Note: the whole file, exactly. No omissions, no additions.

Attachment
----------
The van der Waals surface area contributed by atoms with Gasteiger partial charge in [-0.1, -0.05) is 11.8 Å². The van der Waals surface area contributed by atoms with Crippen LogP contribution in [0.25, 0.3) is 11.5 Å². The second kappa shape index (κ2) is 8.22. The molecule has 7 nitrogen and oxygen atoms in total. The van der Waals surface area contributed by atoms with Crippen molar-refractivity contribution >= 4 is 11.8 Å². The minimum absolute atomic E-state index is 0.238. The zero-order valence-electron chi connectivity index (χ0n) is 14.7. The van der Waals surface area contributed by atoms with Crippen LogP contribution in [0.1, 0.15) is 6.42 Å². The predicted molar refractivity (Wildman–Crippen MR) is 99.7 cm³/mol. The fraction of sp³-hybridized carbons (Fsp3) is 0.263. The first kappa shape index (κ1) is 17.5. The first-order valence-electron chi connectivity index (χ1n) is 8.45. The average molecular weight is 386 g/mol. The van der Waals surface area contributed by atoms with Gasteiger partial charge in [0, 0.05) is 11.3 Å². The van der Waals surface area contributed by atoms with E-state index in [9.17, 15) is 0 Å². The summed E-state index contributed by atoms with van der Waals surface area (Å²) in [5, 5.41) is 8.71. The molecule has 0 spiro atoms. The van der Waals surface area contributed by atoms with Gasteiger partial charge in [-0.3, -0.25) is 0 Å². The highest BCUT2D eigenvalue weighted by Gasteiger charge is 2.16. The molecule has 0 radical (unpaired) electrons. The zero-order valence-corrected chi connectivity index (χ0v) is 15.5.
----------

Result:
The van der Waals surface area contributed by atoms with Gasteiger partial charge in [-0.1, -0.05) is 11.8 Å². The van der Waals surface area contributed by atoms with Crippen LogP contribution in [0.25, 0.3) is 11.5 Å². The second kappa shape index (κ2) is 8.22. The molecule has 7 nitrogen and oxygen atoms in total. The van der Waals surface area contributed by atoms with Crippen molar-refractivity contribution >= 4 is 11.8 Å². The minimum absolute atomic E-state index is 0.238. The zero-order valence-electron chi connectivity index (χ0n) is 14.7. The van der Waals surface area contributed by atoms with Crippen LogP contribution in [0.1, 0.15) is 6.42 Å². The predicted molar refractivity (Wildman–Crippen MR) is 99.7 cm³/mol. The fraction of sp³-hybridized carbons (Fsp3) is 0.263. The first kappa shape index (κ1) is 17.5. The first-order valence-electron chi connectivity index (χ1n) is 8.45. The average molecular weight is 386 g/mol. The van der Waals surface area contributed by atoms with Gasteiger partial charge in [0, 0.05) is 11.3 Å². The van der Waals surface area contributed by atoms with E-state index in [9.17, 15) is 0 Å². The summed E-state index contributed by atoms with van der Waals surface area (Å²) in [5, 5.41) is 8.71. The molecule has 0 spiro atoms. The van der Waals surface area contributed by atoms with Gasteiger partial charge in [-0.3, -0.25) is 0 Å². The highest BCUT2D eigenvalue weighted by Gasteiger charge is 2.16. The molecule has 0 radical (unpaired) electrons. The zero-order valence-corrected chi connectivity index (χ0v) is 15.5.